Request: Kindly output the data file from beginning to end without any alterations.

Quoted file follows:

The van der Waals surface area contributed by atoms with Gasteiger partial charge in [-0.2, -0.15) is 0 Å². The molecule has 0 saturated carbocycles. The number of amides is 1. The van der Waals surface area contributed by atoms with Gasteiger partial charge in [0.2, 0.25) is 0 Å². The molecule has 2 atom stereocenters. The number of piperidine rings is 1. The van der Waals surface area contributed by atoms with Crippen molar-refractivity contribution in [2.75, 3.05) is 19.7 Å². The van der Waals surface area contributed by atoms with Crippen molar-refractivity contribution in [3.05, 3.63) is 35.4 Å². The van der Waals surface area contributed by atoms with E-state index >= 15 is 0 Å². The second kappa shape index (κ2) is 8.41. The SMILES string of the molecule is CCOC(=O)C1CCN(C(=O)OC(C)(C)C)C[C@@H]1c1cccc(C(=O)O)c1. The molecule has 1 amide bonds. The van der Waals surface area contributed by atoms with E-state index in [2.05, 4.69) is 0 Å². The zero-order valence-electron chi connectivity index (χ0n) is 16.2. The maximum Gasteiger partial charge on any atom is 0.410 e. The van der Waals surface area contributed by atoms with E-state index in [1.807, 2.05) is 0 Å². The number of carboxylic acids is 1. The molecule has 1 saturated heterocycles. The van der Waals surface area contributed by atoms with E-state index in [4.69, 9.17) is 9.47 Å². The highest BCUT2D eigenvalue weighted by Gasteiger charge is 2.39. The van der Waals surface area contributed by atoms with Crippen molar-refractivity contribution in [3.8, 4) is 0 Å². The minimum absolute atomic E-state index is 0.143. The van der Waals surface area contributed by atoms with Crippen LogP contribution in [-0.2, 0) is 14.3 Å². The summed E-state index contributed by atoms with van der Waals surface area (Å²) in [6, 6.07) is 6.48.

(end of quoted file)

The van der Waals surface area contributed by atoms with Gasteiger partial charge in [-0.2, -0.15) is 0 Å². The molecule has 0 saturated carbocycles. The number of amides is 1. The van der Waals surface area contributed by atoms with Gasteiger partial charge in [0.2, 0.25) is 0 Å². The molecule has 2 atom stereocenters. The number of piperidine rings is 1. The van der Waals surface area contributed by atoms with Crippen molar-refractivity contribution in [2.75, 3.05) is 19.7 Å². The van der Waals surface area contributed by atoms with Crippen molar-refractivity contribution in [3.05, 3.63) is 35.4 Å². The van der Waals surface area contributed by atoms with E-state index >= 15 is 0 Å². The second kappa shape index (κ2) is 8.41. The SMILES string of the molecule is CCOC(=O)C1CCN(C(=O)OC(C)(C)C)C[C@@H]1c1cccc(C(=O)O)c1. The molecule has 1 amide bonds. The van der Waals surface area contributed by atoms with E-state index in [2.05, 4.69) is 0 Å². The zero-order valence-electron chi connectivity index (χ0n) is 16.2. The maximum Gasteiger partial charge on any atom is 0.410 e. The van der Waals surface area contributed by atoms with E-state index in [1.807, 2.05) is 0 Å². The number of carboxylic acids is 1. The molecule has 1 saturated heterocycles. The van der Waals surface area contributed by atoms with E-state index in [4.69, 9.17) is 9.47 Å². The highest BCUT2D eigenvalue weighted by Gasteiger charge is 2.39. The van der Waals surface area contributed by atoms with Crippen molar-refractivity contribution in [3.8, 4) is 0 Å². The minimum absolute atomic E-state index is 0.143. The van der Waals surface area contributed by atoms with Crippen LogP contribution in [-0.2, 0) is 14.3 Å². The summed E-state index contributed by atoms with van der Waals surface area (Å²) in [6, 6.07) is 6.48.